I followed Billy into the house. The last slivers of sunlight dripped into the darkness from the boarded-up windows. Moths and flies circled over disintegrating furniture covered by white sheets. Ripped stuffed animals moist with fungi and maggots, rusted clocks, urine-stained newspapers, scraps of metal and plastic were piled up to the sagging ceiling.

I want to play hide-and-seek, Billy said. I’m it.

Billy covered his eyes and started counting.

…four, five, six…

I tried to hide, but the floorboards moaned when I moved.

…seven, eight, nine…

I crept behind a white curtain a few steps away. The outline of my body protruded through the thin fabric, and my feet jutted out from under it.

Ready or not, Billy said, here I come.

Billy stalked through the house, snarling and thumping his bare feet on the hardwood. He ripped off white sheets and slammed doors. Billy eventually stopped in front of me, panting, moistening the curtain with his breath.

But then Billy left and kept looking.

Heavy panic flooded my mouth, filled up my lungs. I tried to pinch my arm but my flesh spilled through my nails like water and soaked into the floorboards. I almost emerged from my hiding spot, screaming, I’m here, I’m right here, before the curtain flew off of me.

Got you, Billy said.


My mother was sprawled on the plastic-wrapped couch. Tears rolled down her cheeks and onto the plastic. She called me over and held me.

She said, You’re good, you’re good, you’re good.

Her breath smelt old.

She rocked me, buried her head in my shirt, she said, You’re good, you’re good, you’re good.

Fear flickered behind her eyes. How could I have come from her? Who was this creature staring back at her?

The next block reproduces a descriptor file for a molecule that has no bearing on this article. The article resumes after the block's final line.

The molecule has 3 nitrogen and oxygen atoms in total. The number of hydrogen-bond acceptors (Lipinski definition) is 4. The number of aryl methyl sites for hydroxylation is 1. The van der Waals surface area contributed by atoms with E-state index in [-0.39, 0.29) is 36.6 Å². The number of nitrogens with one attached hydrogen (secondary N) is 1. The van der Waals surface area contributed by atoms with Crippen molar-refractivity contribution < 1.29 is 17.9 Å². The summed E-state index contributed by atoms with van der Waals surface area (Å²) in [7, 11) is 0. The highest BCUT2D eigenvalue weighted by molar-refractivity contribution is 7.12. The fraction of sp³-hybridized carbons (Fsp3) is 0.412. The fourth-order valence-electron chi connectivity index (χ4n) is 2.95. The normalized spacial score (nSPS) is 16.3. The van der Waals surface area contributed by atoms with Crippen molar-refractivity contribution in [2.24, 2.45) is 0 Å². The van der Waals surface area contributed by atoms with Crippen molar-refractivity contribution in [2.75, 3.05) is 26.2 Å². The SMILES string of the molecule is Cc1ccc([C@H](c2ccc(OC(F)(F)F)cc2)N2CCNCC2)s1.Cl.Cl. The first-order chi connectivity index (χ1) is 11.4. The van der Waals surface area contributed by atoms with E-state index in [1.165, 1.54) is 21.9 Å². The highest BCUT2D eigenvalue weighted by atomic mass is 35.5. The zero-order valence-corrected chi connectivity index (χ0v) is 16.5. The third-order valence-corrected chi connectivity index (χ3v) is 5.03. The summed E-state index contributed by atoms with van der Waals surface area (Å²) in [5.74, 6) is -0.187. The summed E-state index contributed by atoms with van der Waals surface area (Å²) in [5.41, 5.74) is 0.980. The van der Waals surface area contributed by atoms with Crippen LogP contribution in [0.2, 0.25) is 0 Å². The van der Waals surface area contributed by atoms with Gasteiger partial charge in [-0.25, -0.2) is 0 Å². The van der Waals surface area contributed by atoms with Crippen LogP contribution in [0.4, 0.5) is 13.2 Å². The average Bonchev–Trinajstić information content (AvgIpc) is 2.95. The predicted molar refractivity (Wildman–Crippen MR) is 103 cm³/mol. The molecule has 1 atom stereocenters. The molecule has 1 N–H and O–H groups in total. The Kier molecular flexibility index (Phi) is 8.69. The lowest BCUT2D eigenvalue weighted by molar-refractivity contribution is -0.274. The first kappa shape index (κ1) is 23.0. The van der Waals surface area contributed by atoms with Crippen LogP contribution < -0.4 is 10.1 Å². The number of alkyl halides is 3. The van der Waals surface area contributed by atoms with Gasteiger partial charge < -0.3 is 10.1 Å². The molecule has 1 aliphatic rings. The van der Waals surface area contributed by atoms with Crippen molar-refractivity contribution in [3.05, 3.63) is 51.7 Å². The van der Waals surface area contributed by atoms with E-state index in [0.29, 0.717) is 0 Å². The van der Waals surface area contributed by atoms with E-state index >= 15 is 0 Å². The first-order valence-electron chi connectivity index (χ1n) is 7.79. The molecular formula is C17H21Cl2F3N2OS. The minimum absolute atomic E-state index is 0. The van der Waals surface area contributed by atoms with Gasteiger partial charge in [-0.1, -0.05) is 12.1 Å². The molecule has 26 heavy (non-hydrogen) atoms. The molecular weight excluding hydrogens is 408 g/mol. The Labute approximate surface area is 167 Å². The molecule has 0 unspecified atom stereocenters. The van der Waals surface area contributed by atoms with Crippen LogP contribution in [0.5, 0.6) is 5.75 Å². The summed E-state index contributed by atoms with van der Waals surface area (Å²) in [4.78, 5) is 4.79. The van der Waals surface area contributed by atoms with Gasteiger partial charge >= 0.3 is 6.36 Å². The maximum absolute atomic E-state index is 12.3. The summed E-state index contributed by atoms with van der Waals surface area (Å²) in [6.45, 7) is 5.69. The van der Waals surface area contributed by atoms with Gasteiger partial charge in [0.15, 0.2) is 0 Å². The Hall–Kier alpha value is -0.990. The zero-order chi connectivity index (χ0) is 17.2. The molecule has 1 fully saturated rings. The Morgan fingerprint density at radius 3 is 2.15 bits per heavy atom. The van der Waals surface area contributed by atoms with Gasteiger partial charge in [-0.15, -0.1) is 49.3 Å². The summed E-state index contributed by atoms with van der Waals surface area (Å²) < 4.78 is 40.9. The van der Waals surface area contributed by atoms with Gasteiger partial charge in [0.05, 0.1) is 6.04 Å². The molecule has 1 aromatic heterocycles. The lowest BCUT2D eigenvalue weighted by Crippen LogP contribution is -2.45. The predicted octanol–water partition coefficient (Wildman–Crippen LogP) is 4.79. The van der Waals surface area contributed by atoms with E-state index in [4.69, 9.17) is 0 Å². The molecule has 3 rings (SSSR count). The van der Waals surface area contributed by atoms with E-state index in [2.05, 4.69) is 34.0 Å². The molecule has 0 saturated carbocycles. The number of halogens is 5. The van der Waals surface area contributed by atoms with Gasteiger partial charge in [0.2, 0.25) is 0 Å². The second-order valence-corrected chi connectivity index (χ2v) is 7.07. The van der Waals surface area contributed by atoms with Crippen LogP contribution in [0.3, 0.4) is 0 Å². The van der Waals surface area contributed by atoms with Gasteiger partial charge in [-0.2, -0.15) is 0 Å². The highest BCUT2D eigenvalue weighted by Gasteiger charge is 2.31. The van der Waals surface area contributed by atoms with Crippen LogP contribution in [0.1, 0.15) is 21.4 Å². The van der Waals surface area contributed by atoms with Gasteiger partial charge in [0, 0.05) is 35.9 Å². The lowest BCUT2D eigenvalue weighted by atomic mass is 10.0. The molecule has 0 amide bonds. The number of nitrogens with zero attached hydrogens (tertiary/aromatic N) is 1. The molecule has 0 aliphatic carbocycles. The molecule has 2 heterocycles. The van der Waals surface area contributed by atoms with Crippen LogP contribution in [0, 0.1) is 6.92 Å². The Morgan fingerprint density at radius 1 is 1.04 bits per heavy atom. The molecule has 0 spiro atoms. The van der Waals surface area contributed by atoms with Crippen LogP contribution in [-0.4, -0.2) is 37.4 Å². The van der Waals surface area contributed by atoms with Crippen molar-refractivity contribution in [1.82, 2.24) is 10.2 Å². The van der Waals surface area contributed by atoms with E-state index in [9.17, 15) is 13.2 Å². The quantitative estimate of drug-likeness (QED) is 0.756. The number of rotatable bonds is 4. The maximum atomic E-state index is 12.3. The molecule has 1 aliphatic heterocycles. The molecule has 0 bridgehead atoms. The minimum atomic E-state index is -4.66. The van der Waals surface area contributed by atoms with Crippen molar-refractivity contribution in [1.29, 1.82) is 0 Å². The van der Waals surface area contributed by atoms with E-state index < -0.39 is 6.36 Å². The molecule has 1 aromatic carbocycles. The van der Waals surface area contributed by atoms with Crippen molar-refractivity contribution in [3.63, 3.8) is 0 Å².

I wanted to reach out and touch her too, but I couldn’t. 

She left me and went to refill her glass.

I went to my room and traced my finger across the dome of the TV. A rerun of the news played behind the static. The picture cut out and the screen went black. I didn’t recognize myself in the screen with my head enlarged, mangled antennas jutting out from it like horns, the words on my t-shirt shrunken and inverted. I squinted into the reflection and reached toward the glass. Static exploded onto the screen and I jumped back.

I fell asleep in front of the television and woke up in Billy’s house. 

I want to play tag, he said.

Black scabs covered his body and crusted over the glass wedged into his skin. Blood matted his hair into thick clots.

He said, I’m it.

I ran around the towers of trash and ducked under cobwebs and falling debris as the floorboards collapsed behind me. I ran into Billy’s room, across from my own, as Billy followed behind. I jumped onto Billy’s bed—stuffing oozing from tears and rips like pus—and then jumped onto a splintered chair, onto a vanity desk with a broken mirror, onto the bed again, over and over in circles until Billy sunk his nails into my shoulder.

When I got home my mother and brother were eating dinner. I could have joined them if it weren’t for the darkness that was now clamouring inside my chest.

I reached over to grab the food, but stringy clots of blood and dirt dripped off of me and onto the white tablecloth. I tried to pick up the cutlery—the fork, the knife, the spoon—I tried to put the water to my lips but everything fell from my hands.